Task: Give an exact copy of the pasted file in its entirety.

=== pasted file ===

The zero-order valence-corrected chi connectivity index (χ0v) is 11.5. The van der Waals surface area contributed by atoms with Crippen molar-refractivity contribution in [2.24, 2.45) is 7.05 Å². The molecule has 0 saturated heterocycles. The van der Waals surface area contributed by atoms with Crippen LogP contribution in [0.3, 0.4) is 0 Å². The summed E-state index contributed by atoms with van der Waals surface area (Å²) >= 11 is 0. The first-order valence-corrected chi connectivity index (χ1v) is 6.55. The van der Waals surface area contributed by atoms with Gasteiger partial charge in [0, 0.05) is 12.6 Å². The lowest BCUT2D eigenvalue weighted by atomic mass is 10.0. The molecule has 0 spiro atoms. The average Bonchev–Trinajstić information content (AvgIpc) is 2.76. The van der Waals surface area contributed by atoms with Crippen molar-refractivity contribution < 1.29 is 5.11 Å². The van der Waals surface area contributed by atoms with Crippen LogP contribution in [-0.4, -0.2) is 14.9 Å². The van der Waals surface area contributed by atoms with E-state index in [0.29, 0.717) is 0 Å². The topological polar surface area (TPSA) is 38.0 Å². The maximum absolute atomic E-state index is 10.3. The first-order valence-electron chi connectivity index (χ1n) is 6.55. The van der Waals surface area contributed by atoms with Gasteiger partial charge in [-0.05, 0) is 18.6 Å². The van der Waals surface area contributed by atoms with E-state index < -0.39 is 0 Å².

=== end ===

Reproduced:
The zero-order valence-corrected chi connectivity index (χ0v) is 11.5. The van der Waals surface area contributed by atoms with Crippen molar-refractivity contribution in [2.24, 2.45) is 7.05 Å². The molecule has 0 saturated heterocycles. The van der Waals surface area contributed by atoms with Crippen LogP contribution in [0.3, 0.4) is 0 Å². The summed E-state index contributed by atoms with van der Waals surface area (Å²) >= 11 is 0. The first-order valence-corrected chi connectivity index (χ1v) is 6.55. The van der Waals surface area contributed by atoms with Gasteiger partial charge in [0, 0.05) is 12.6 Å². The lowest BCUT2D eigenvalue weighted by atomic mass is 10.0. The molecule has 0 spiro atoms. The average Bonchev–Trinajstić information content (AvgIpc) is 2.76. The van der Waals surface area contributed by atoms with Crippen molar-refractivity contribution < 1.29 is 5.11 Å². The van der Waals surface area contributed by atoms with Crippen LogP contribution in [-0.4, -0.2) is 14.9 Å². The van der Waals surface area contributed by atoms with E-state index in [0.29, 0.717) is 0 Å². The topological polar surface area (TPSA) is 38.0 Å². The maximum absolute atomic E-state index is 10.3. The first-order valence-electron chi connectivity index (χ1n) is 6.55. The van der Waals surface area contributed by atoms with Gasteiger partial charge in [-0.05, 0) is 18.6 Å². The van der Waals surface area contributed by atoms with E-state index < -0.39 is 0 Å².